It's hard to believe it's almost three years ago now that The Independent launched its compact version and, swiftly followed by The Times, catapulted what many had predicted was a dying medium back into the black in terms of positive PR. Since the launch of the compacts, we've seen newspaper groups moving into newsstand magazines and making myriad internet acquisitions. It's not quite the dull old print business it once was.
True, the national newspaper ABCs for July (released last week) were hardly cause for excitement - total circulation in both the popular and quality sectors were down - but at least newspaper groups are doing something about this and developing new revenue streams online and through mobile. The freesheet market is set to be livened up again (seven years after the launch of Metro in London) by the launch of thelondonpaper from News International. The afternoon launch has excited media buyers because it has been well researched with readers and offers new formats and ad sites to advertisers.
Associated Newspapers should be panicking, but there seems to be a confidence down in Kensington that it knows the London market so well, it can stage a credible fightback involving both the Evening Standard and Metro. Yet, despite massive cost-cutting, the Standard looks to be in a desperate position, while protecting Metro, which makes a profit across the UK of around £10 million, could also prove difficult for Associated.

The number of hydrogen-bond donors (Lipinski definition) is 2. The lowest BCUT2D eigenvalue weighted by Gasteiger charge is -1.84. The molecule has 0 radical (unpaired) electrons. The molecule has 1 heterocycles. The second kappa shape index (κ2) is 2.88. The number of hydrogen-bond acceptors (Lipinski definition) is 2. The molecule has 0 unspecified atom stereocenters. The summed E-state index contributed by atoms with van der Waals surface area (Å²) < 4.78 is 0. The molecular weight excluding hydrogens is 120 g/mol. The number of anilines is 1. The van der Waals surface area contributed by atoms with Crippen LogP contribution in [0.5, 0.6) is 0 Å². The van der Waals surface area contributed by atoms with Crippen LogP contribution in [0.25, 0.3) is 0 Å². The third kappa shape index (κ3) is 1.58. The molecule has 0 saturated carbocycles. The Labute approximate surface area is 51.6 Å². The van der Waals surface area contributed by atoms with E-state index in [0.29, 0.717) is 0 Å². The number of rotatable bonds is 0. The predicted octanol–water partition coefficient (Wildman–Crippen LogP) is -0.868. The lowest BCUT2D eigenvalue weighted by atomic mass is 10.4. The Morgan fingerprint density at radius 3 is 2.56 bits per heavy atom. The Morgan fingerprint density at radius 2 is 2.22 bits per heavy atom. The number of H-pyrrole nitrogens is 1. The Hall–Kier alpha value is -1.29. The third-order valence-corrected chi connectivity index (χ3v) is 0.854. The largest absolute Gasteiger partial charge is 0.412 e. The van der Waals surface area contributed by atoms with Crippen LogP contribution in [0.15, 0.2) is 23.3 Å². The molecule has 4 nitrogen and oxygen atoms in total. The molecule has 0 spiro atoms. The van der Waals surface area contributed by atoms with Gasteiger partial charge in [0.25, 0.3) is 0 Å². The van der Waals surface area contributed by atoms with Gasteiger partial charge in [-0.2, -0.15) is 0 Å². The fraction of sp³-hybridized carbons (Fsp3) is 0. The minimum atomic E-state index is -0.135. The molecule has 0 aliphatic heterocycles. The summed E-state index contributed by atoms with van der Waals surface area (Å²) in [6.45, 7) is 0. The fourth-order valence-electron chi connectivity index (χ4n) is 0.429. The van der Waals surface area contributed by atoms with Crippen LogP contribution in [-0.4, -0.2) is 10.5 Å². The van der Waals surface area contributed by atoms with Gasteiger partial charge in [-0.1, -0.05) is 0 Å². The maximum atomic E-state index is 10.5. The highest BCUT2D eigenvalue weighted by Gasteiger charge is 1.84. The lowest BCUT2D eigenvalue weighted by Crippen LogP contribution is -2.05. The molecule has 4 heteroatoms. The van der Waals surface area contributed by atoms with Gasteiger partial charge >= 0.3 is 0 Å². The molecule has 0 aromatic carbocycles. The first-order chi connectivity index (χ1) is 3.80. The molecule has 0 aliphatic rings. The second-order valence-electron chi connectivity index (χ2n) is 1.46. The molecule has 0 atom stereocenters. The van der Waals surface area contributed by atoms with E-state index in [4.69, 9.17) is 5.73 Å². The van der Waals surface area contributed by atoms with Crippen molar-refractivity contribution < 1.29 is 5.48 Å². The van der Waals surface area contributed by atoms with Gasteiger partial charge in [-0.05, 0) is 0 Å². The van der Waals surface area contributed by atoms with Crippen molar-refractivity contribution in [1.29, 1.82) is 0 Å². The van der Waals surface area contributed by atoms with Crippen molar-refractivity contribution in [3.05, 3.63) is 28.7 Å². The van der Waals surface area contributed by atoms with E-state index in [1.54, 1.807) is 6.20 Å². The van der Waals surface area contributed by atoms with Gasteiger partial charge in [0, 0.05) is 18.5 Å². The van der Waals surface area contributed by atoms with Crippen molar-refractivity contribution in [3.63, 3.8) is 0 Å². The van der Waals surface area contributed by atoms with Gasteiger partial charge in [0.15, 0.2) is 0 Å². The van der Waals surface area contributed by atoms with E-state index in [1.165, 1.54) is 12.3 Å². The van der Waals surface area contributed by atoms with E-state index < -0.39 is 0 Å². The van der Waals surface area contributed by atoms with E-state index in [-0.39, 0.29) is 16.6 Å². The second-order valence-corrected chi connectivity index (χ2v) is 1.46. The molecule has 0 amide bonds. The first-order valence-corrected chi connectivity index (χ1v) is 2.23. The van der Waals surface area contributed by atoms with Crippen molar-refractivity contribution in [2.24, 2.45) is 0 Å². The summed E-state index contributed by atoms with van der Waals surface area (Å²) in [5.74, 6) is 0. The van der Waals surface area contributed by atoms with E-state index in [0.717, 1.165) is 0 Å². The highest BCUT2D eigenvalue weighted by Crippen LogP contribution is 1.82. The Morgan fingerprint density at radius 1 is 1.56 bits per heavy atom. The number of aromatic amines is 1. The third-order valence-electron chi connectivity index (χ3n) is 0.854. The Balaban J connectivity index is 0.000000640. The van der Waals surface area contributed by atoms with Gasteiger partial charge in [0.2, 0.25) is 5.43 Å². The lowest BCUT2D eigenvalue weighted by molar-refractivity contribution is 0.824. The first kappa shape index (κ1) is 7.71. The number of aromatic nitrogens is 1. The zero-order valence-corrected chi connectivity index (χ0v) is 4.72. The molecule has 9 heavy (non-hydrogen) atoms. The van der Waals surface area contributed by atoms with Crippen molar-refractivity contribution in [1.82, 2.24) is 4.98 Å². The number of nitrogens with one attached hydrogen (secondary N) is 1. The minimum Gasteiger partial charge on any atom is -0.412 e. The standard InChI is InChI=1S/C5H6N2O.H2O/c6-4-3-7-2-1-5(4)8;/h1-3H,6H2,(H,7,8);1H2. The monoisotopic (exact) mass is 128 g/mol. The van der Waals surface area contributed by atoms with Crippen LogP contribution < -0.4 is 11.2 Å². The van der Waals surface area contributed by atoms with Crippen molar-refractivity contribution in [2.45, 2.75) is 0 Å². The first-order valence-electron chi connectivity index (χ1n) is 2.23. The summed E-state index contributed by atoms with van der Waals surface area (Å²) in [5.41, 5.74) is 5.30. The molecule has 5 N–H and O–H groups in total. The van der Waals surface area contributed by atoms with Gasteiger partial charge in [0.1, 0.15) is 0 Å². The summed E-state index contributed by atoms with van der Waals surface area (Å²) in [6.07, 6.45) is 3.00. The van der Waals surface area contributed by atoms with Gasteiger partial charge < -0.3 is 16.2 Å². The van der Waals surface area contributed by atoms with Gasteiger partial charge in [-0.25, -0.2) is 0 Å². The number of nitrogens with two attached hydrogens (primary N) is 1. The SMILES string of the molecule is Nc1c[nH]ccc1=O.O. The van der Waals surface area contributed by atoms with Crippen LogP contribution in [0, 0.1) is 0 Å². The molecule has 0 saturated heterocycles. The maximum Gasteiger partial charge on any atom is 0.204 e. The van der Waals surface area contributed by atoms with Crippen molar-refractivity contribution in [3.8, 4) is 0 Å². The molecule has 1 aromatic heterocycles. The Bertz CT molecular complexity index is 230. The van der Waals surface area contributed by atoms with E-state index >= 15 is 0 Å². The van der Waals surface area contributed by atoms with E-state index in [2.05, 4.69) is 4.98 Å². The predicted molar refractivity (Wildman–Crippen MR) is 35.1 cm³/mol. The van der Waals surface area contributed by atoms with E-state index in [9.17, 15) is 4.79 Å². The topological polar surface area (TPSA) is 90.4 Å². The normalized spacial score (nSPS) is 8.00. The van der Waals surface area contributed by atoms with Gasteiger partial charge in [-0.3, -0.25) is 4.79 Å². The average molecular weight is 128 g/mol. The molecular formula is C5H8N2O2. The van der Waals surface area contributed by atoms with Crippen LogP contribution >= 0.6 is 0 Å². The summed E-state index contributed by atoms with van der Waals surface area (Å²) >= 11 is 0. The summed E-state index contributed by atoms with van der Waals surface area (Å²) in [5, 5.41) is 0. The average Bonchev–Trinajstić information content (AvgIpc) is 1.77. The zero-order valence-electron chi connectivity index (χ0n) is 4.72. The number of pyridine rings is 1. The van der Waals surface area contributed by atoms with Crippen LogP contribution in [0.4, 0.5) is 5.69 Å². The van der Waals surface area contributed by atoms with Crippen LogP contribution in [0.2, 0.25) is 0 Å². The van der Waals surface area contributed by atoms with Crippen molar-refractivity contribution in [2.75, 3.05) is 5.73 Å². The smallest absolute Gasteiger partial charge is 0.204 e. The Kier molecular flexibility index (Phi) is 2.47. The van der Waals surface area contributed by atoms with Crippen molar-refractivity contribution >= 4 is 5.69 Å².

News International has already indicated that if thelondonpaper is successful, it will look at rolling the model out across the UK. This will provide competition for Metro, a massive ad industry success story, and put pressure on its ad revenues. Media buyers on some brands have had little alternative but to use the title when targeting young commuters in London and some have felt Metro executives have been making merry with their ad rates for rather too long.
Many argue that Metro is now looking "tired", especially when set against thelondonpaper dummies, and would like to see Associated respond with a redesign of the title. If this is the response, competition can be no bad thing for media agencies and their advertisers.
But events such as the launch of thelondonpaper will benefit the whole newspaper industry too. Its launch by no means suggests newspapers are out of the woods, but while indicating that the future daily model is free, also points to a greater emphasis on advertisers' needs. This gives the industry a fighting chance in the battle for share against other media because it has become, by necessity, more advertiser-focused.